Arsene Wenger was left to count the cost of the Gunners’ morale-denting 3-3 draw with Anderlecht that has severely damaged their chances of topping Group D
Arsenal should comfortably qualify for the Champions League knockout stages once again. That is the good news.
The bad news, as furious supporters made quite plain with their vociferous jeers in the numbing aftermath of a 3-3 draw that felt like a defeat, is that the same old frailties remain.
Defensive carelessness. Tactical ineptitude. Mental fragility. Poor concentration.
English teams had taken a 3-0 lead on 101 previous occasions in Champions League matches and held on for a victory. On this, the 102nd occasion, Arsenal became the first English club in Champions League history to squander a three-goal lead.
That is some statistic. Arsenal have racked up some horrible defeats over the last 12 months but they are normally very efficient at dismantling weaker opponents.
To allow Champions League also-rans Anderlecht to stage such a famous comeback on their own turf was humiliating.
The Londoners still only need one point from their two remaining games – at home to Borussia Dortmund on November 26 and at Galatasaray on December 9 – to advance to the last 16.
But with Dortmund five points clear, their hopes of finishing top of the group and heading into next month’s draw as one of the seeded teams are virtually non-existent.
The cycle of frustration goes on for supporters. In each of the previous four seasons, Arsenal have been pitted against a big gun at the first knockout stage – against Bayern Munich twice, Barcelona and Milan – after failing to top their group. They have lost all four ties.
No marquee club will regard a February tie against Arsenal as one to fear. They will watch the highlights of this latest horror show and roll their eyes. ‘Same old Arsenal’, they will think.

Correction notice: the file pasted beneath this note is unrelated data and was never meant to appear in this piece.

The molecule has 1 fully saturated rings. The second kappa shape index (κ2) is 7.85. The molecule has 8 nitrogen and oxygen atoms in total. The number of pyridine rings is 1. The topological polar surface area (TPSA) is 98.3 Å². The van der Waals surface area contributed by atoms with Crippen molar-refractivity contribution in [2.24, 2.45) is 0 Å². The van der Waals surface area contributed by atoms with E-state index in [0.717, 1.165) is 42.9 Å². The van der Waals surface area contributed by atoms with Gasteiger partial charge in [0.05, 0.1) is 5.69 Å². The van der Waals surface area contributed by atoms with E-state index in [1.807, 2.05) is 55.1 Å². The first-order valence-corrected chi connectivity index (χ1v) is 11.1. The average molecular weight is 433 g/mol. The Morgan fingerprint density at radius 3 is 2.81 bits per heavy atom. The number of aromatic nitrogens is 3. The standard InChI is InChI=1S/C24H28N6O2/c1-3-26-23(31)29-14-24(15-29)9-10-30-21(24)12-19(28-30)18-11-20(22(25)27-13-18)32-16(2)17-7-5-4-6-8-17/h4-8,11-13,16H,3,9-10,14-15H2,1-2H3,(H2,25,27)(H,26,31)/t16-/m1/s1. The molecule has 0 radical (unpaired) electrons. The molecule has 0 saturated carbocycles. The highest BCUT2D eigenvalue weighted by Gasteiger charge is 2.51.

Three goals clear at the hour mark, Arsene Wenger’s team were rampant. With the outstanding Alexis Sanchez driving the team on from a withdrawn striker role and combining especially effectively with Alex Oxlade-Chamberlain, Arsenal looked like they could score every time they bombed forward.
Injury-ravaged Anderlecht, who lost their defensive leader to injury early in the second half, and had a left-back and a central midfielder manning the centre-back positions, appeared there for the taking.
Sure, the Belgian club’s first goal should have been disallowed for offside. But that does not explain why Anderlecht were able to expose Arsenal’s soft centre so easily.
That frailty at the back was exemplified by Nacho Monreal, a left-back playing his fifth consecutive match in the centre as makeshift cover for Laurent Koscielny. The Spaniard looked all at sea as he hauled down Aleksandar Mitrovic to concede the penalty for the second goal.
Anderlecht sniffed a famous comeback and threw everything at the hosts. A more streetwise side than Arsenal would have pulled up the drawbridge in the last 10 minutes.
But, inexplicably, the Gunners continued to commit five players to attacks. The full-backs still pushed forward. It was reckless and they were suitably punished.
Anderlecht were handed acres of room to find the cross that was thrillingly dispatched by the diving Mitrovic after he manoeuvred himself in front of the lumbering Per Mertesacker.
“I was never completely sure we were not in danger because you could see the whole game we did not defend well,” said a downbeat Wenger afterwards. “Everybody is really down tonight because when you give away a three-goal lead you can imagine the consequences it has in the spirit of the players”.
Judging by the mood of the fans, it will take genuine signs of progress over the next three months for them to believe with any conviction that Arsenal can be something other than an attractive adornment to this competition.
Wenger’s team are stuck in a perpetual state of good-but-not-good-enough.
They will never come close to winning the Champions League if history keeps repeating itself.